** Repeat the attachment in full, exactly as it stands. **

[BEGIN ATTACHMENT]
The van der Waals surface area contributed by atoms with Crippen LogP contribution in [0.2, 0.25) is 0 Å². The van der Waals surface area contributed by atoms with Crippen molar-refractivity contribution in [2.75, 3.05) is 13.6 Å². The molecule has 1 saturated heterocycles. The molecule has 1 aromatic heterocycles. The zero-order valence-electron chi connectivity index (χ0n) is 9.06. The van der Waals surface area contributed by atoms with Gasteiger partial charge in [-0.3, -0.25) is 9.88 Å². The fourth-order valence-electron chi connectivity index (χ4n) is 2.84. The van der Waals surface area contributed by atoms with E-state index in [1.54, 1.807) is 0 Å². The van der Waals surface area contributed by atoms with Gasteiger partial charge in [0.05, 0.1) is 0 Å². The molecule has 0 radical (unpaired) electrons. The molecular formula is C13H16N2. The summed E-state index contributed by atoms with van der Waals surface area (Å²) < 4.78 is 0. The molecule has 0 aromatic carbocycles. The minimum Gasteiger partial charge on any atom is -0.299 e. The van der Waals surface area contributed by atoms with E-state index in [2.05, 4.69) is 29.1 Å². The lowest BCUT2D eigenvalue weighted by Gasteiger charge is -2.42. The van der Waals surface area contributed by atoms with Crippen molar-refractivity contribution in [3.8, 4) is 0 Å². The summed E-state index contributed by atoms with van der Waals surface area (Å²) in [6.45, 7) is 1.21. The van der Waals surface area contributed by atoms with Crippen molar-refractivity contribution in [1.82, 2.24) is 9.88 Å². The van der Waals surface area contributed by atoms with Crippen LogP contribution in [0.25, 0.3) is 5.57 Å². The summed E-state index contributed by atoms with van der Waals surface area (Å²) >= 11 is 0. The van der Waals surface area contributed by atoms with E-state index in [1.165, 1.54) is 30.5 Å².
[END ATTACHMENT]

The van der Waals surface area contributed by atoms with Crippen LogP contribution in [0.2, 0.25) is 0 Å². The van der Waals surface area contributed by atoms with Crippen molar-refractivity contribution in [2.75, 3.05) is 13.6 Å². The molecule has 1 saturated heterocycles. The molecule has 1 aromatic heterocycles. The zero-order valence-electron chi connectivity index (χ0n) is 9.06. The van der Waals surface area contributed by atoms with Gasteiger partial charge in [-0.3, -0.25) is 9.88 Å². The fourth-order valence-electron chi connectivity index (χ4n) is 2.84. The van der Waals surface area contributed by atoms with E-state index in [1.54, 1.807) is 0 Å². The van der Waals surface area contributed by atoms with Gasteiger partial charge in [0.05, 0.1) is 0 Å². The molecule has 0 radical (unpaired) electrons. The molecular formula is C13H16N2. The summed E-state index contributed by atoms with van der Waals surface area (Å²) < 4.78 is 0. The molecule has 0 aromatic carbocycles. The minimum Gasteiger partial charge on any atom is -0.299 e. The van der Waals surface area contributed by atoms with E-state index in [2.05, 4.69) is 29.1 Å². The lowest BCUT2D eigenvalue weighted by Gasteiger charge is -2.42. The van der Waals surface area contributed by atoms with Crippen molar-refractivity contribution in [3.8, 4) is 0 Å². The summed E-state index contributed by atoms with van der Waals surface area (Å²) in [6.45, 7) is 1.21. The van der Waals surface area contributed by atoms with Crippen molar-refractivity contribution in [1.82, 2.24) is 9.88 Å². The van der Waals surface area contributed by atoms with Crippen LogP contribution in [0.25, 0.3) is 5.57 Å². The summed E-state index contributed by atoms with van der Waals surface area (Å²) >= 11 is 0. The van der Waals surface area contributed by atoms with E-state index in [1.165, 1.54) is 30.5 Å².